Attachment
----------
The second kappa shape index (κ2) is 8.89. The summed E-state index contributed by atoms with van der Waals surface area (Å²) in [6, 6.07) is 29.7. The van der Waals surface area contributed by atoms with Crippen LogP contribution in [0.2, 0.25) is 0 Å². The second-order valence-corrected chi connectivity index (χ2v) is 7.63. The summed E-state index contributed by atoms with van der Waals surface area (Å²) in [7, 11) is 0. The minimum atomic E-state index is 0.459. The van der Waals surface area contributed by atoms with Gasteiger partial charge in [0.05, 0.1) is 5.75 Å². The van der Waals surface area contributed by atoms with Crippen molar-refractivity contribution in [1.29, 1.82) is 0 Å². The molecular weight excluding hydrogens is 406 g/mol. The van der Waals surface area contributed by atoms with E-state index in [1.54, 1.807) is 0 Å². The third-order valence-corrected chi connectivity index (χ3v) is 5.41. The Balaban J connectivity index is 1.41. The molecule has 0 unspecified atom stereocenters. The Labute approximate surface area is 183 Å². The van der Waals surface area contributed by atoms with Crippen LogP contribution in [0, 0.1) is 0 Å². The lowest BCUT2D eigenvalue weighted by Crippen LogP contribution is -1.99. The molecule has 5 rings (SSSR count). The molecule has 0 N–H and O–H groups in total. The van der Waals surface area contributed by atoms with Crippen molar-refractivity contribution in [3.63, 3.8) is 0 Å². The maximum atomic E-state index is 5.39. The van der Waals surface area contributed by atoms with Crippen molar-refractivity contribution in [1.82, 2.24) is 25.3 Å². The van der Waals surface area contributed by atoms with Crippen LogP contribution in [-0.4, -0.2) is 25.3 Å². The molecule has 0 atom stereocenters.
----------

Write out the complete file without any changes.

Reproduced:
The second kappa shape index (κ2) is 8.89. The summed E-state index contributed by atoms with van der Waals surface area (Å²) in [6, 6.07) is 29.7. The van der Waals surface area contributed by atoms with Crippen LogP contribution in [0.2, 0.25) is 0 Å². The second-order valence-corrected chi connectivity index (χ2v) is 7.63. The summed E-state index contributed by atoms with van der Waals surface area (Å²) in [7, 11) is 0. The minimum atomic E-state index is 0.459. The van der Waals surface area contributed by atoms with Gasteiger partial charge in [0.05, 0.1) is 5.75 Å². The van der Waals surface area contributed by atoms with Crippen molar-refractivity contribution in [1.29, 1.82) is 0 Å². The molecular weight excluding hydrogens is 406 g/mol. The van der Waals surface area contributed by atoms with E-state index in [1.54, 1.807) is 0 Å². The third-order valence-corrected chi connectivity index (χ3v) is 5.41. The Balaban J connectivity index is 1.41. The molecule has 0 unspecified atom stereocenters. The Labute approximate surface area is 183 Å². The van der Waals surface area contributed by atoms with Crippen LogP contribution in [0, 0.1) is 0 Å². The lowest BCUT2D eigenvalue weighted by Crippen LogP contribution is -1.99. The molecule has 5 rings (SSSR count). The molecule has 0 N–H and O–H groups in total. The van der Waals surface area contributed by atoms with Crippen molar-refractivity contribution in [3.63, 3.8) is 0 Å². The maximum atomic E-state index is 5.39. The van der Waals surface area contributed by atoms with Crippen molar-refractivity contribution in [1.82, 2.24) is 25.3 Å². The van der Waals surface area contributed by atoms with Crippen LogP contribution in [-0.4, -0.2) is 25.3 Å². The molecule has 0 atom stereocenters.